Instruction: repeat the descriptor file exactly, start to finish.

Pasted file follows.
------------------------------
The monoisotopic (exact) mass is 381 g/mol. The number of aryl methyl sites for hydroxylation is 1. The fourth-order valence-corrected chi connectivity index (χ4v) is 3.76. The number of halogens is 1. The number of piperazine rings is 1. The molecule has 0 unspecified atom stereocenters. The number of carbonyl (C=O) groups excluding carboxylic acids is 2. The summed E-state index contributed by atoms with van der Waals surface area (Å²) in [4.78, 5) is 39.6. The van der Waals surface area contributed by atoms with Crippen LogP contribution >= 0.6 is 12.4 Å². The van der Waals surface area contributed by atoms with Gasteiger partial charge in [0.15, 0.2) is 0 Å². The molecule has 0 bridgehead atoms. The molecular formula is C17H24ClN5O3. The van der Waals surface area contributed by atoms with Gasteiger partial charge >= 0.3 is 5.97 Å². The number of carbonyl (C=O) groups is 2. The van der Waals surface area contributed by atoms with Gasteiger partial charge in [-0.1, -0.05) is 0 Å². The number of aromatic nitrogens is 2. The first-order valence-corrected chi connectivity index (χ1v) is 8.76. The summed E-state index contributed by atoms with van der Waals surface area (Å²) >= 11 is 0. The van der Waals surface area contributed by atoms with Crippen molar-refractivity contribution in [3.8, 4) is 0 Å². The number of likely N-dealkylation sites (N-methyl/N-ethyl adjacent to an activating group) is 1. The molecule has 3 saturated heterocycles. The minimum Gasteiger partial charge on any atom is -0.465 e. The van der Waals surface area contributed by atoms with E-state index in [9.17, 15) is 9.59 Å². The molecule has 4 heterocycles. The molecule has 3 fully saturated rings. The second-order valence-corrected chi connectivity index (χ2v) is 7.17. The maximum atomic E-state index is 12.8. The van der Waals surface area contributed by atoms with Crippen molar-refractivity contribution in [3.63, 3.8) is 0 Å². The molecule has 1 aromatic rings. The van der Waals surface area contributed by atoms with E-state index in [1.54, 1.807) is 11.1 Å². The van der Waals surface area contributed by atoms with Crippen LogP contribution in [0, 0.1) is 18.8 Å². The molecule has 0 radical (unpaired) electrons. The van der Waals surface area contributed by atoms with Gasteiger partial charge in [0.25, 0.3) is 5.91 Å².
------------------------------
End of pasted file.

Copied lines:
The monoisotopic (exact) mass is 381 g/mol. The number of aryl methyl sites for hydroxylation is 1. The fourth-order valence-corrected chi connectivity index (χ4v) is 3.76. The number of halogens is 1. The number of piperazine rings is 1. The molecule has 0 unspecified atom stereocenters. The number of carbonyl (C=O) groups excluding carboxylic acids is 2. The summed E-state index contributed by atoms with van der Waals surface area (Å²) in [4.78, 5) is 39.6. The van der Waals surface area contributed by atoms with Crippen LogP contribution >= 0.6 is 12.4 Å². The van der Waals surface area contributed by atoms with Gasteiger partial charge in [0.15, 0.2) is 0 Å². The molecule has 0 bridgehead atoms. The molecular formula is C17H24ClN5O3. The van der Waals surface area contributed by atoms with Gasteiger partial charge >= 0.3 is 5.97 Å². The number of carbonyl (C=O) groups is 2. The van der Waals surface area contributed by atoms with Gasteiger partial charge in [-0.1, -0.05) is 0 Å². The number of aromatic nitrogens is 2. The first-order valence-corrected chi connectivity index (χ1v) is 8.76. The summed E-state index contributed by atoms with van der Waals surface area (Å²) >= 11 is 0. The van der Waals surface area contributed by atoms with Crippen molar-refractivity contribution in [3.8, 4) is 0 Å². The number of likely N-dealkylation sites (N-methyl/N-ethyl adjacent to an activating group) is 1. The molecule has 3 saturated heterocycles. The minimum Gasteiger partial charge on any atom is -0.465 e. The van der Waals surface area contributed by atoms with E-state index in [9.17, 15) is 9.59 Å². The molecule has 4 heterocycles. The molecule has 3 fully saturated rings. The second-order valence-corrected chi connectivity index (χ2v) is 7.17. The maximum atomic E-state index is 12.8. The van der Waals surface area contributed by atoms with Crippen molar-refractivity contribution in [3.63, 3.8) is 0 Å². The molecule has 1 aromatic rings. The van der Waals surface area contributed by atoms with E-state index in [1.54, 1.807) is 11.1 Å². The van der Waals surface area contributed by atoms with Crippen LogP contribution in [0, 0.1) is 18.8 Å². The molecule has 0 radical (unpaired) electrons. The van der Waals surface area contributed by atoms with Gasteiger partial charge in [0.25, 0.3) is 5.91 Å².